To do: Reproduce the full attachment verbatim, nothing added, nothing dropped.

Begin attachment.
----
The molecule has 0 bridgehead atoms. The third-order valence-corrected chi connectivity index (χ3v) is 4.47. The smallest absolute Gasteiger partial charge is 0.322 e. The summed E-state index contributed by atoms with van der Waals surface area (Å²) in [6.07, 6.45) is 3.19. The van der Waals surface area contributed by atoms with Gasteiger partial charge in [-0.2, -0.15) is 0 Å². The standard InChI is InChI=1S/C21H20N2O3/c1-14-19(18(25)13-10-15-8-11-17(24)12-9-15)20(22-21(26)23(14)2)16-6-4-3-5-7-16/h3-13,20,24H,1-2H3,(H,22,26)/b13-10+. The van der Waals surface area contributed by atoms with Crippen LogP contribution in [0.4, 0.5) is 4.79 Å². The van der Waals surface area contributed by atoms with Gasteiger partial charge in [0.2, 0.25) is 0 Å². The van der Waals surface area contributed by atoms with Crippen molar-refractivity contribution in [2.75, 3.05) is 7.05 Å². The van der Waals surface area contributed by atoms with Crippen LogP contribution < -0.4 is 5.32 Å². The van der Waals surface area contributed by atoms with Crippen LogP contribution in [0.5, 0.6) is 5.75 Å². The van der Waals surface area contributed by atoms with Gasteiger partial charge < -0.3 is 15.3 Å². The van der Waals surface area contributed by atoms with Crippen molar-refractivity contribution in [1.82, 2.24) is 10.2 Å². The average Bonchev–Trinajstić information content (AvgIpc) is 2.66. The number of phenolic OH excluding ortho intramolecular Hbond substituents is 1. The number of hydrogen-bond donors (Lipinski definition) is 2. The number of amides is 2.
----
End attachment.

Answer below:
The molecule has 0 bridgehead atoms. The third-order valence-corrected chi connectivity index (χ3v) is 4.47. The smallest absolute Gasteiger partial charge is 0.322 e. The summed E-state index contributed by atoms with van der Waals surface area (Å²) in [6.07, 6.45) is 3.19. The van der Waals surface area contributed by atoms with Gasteiger partial charge in [-0.2, -0.15) is 0 Å². The standard InChI is InChI=1S/C21H20N2O3/c1-14-19(18(25)13-10-15-8-11-17(24)12-9-15)20(22-21(26)23(14)2)16-6-4-3-5-7-16/h3-13,20,24H,1-2H3,(H,22,26)/b13-10+. The van der Waals surface area contributed by atoms with Crippen LogP contribution in [0.4, 0.5) is 4.79 Å². The van der Waals surface area contributed by atoms with Gasteiger partial charge in [0.2, 0.25) is 0 Å². The van der Waals surface area contributed by atoms with Crippen molar-refractivity contribution in [2.75, 3.05) is 7.05 Å². The van der Waals surface area contributed by atoms with Crippen LogP contribution < -0.4 is 5.32 Å². The van der Waals surface area contributed by atoms with Crippen LogP contribution in [0.5, 0.6) is 5.75 Å². The van der Waals surface area contributed by atoms with Gasteiger partial charge < -0.3 is 15.3 Å². The van der Waals surface area contributed by atoms with Crippen molar-refractivity contribution in [1.82, 2.24) is 10.2 Å². The average Bonchev–Trinajstić information content (AvgIpc) is 2.66. The number of phenolic OH excluding ortho intramolecular Hbond substituents is 1. The number of hydrogen-bond donors (Lipinski definition) is 2. The number of amides is 2.